In recent years, smartphones manufacturers have done well to improve processor performance and camera quality of their smartphones. But one issue remains outstanding: battery life. The manufacturers have had it tough coming up with battery capacity that can match people’s heavy usage habits. So they did the next best thing: reduce the time it takes to charge your phone.
The way the technology works is that the power management chip in the phone sends signals to the charging adapter about the state of the battery. The rate at which electricity enters the phone through the charger is optimized based on state of the battery. So the emptier the battery, the more electricity (power) flows in (when the battery is empty, it can absorb more current than when it’s almost full).
It’s like when you’re hungry and you finally get food. The rate you devour it in the initial few minutes is not the same when you’re almost full. That’s the way fast charging tech works.
For a phone to charge, it needs the right amount of current supported by the charging adapter. So to increase the charging speed, the battery will require more power which is a result of additional current at a set battery voltage. But this requires sturdier charging components, as Rob Triggs of Android Authority explains. So it’s not the same hardware for normal charging that works for fast charging.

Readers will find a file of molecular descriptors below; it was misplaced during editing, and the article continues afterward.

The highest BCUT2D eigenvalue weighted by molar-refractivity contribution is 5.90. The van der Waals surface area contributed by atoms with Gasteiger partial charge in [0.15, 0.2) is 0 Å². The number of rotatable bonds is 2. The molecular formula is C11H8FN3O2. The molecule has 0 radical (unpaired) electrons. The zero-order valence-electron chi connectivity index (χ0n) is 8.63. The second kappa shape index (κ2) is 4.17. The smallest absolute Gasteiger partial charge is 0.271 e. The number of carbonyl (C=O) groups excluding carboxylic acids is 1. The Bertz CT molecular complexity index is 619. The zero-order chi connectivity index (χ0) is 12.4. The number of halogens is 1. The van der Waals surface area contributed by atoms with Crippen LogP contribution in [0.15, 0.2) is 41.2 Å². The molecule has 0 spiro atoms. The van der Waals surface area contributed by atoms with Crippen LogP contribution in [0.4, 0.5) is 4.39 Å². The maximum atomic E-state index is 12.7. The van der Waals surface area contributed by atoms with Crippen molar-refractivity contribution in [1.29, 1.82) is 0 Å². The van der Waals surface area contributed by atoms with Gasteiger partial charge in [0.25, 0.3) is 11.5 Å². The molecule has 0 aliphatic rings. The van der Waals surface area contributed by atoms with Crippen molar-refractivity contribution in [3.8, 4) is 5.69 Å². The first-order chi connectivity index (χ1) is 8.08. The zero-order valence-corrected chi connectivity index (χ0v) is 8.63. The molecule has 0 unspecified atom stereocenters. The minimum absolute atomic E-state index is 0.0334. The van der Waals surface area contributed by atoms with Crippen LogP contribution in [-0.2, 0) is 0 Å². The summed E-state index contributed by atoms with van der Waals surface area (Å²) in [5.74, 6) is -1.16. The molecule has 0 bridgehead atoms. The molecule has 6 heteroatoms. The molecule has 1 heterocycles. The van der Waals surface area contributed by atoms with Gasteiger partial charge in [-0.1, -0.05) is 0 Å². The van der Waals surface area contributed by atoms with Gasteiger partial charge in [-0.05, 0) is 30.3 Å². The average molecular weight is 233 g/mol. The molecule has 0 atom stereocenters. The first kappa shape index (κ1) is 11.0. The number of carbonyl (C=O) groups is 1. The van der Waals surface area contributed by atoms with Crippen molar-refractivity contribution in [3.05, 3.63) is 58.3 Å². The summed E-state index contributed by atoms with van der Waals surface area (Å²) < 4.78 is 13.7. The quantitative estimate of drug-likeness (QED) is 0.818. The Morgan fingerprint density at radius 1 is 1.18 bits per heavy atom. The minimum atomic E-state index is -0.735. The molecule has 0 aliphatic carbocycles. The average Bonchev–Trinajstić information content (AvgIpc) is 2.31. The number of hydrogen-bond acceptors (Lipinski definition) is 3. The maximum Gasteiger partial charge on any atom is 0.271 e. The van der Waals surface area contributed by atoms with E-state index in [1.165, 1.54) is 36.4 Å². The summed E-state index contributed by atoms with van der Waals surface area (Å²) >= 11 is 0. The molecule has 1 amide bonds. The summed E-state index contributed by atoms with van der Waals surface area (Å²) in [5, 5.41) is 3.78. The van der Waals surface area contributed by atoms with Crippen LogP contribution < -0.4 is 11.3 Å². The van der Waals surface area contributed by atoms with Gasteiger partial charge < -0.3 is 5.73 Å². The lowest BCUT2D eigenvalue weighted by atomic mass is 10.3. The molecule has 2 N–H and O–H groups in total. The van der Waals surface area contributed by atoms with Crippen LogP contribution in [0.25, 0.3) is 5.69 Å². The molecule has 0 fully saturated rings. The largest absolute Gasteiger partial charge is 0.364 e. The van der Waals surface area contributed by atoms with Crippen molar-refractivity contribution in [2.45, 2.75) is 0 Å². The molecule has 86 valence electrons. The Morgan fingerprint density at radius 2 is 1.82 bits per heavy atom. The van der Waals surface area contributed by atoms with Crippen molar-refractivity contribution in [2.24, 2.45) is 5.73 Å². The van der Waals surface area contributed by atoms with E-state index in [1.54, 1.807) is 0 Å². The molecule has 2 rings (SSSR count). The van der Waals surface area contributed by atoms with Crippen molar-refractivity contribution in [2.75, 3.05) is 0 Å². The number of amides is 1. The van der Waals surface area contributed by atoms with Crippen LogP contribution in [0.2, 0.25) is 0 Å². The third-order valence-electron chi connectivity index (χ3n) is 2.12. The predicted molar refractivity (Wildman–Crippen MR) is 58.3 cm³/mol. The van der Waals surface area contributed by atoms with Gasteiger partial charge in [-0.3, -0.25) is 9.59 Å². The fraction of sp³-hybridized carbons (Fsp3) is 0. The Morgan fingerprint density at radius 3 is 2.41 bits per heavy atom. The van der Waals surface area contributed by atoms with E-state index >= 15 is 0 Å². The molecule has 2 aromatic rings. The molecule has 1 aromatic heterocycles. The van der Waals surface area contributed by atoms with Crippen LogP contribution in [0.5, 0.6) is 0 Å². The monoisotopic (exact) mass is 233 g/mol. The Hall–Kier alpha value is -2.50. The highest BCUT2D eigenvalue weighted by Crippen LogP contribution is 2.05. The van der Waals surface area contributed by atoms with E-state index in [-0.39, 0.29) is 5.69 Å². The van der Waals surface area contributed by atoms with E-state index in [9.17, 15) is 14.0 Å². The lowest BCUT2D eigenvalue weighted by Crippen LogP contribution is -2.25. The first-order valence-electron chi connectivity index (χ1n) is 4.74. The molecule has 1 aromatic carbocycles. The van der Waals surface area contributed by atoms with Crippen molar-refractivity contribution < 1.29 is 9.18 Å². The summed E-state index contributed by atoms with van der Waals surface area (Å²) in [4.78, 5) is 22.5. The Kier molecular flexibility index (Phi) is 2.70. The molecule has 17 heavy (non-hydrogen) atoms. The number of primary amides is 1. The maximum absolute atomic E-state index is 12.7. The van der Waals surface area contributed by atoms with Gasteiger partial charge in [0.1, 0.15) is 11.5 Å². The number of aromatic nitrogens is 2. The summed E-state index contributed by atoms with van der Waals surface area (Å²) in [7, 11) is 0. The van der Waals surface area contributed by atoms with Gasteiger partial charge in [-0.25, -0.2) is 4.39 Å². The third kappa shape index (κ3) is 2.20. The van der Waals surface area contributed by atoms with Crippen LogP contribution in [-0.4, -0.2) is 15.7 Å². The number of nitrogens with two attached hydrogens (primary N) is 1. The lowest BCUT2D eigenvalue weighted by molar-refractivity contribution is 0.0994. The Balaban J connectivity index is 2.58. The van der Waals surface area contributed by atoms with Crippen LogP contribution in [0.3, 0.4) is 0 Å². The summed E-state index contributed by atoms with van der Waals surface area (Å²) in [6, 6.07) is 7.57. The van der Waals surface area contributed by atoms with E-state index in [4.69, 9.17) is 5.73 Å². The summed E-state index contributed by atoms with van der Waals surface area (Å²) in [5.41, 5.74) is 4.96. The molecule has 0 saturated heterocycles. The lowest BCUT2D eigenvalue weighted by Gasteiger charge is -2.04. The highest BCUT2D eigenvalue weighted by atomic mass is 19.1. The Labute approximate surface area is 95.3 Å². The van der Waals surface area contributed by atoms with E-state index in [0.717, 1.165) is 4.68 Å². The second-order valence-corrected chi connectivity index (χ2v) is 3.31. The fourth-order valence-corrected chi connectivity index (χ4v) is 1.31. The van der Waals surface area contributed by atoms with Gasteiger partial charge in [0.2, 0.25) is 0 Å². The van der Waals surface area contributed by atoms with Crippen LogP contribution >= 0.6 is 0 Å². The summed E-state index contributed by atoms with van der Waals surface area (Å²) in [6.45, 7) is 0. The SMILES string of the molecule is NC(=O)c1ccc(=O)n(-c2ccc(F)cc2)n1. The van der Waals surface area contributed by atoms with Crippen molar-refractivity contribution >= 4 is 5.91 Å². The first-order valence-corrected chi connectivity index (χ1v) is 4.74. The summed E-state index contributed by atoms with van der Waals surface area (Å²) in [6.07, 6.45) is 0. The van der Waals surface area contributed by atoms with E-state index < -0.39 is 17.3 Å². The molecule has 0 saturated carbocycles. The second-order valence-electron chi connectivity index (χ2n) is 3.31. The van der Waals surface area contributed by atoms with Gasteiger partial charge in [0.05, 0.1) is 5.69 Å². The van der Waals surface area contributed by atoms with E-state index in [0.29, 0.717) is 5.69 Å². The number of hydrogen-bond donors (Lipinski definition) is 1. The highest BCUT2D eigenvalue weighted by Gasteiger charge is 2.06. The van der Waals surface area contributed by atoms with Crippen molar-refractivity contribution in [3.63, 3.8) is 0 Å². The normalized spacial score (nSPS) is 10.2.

A number of new smartphones have embraced fast-charging technology. Phones like the Samsung Galaxy S6, ASUS Zenfone, LG G4, Google Nexus 6 and Droid Turbo all pack this technology.
Just this Monday, Huawei announced the development of “two types of quick charging lithium-ion batteries: one battery with a 600 mAh capacity that can be charged to 68% capacity in two minutes; and another with a 3000 mAh capacity and an energy density above 620 Wh/L, which can be charged to 48% capacity in five minutes to allow ten hours of phone call on Huawei mobile phones.”
Huawei stated that this technology is a product of heteroatoms bonded “to the molecule of graphite in anode, which could be a catalyst for the capture and transmission of lithium through carbon bonds.” The heteroatoms, they added, “increase the charging speed of batteries without decreasing energy density or battery life.”
Videos were also released to demonstrate the new technology. One for the two minutes quick charging demo:
And another for the five minutes quick charging demo: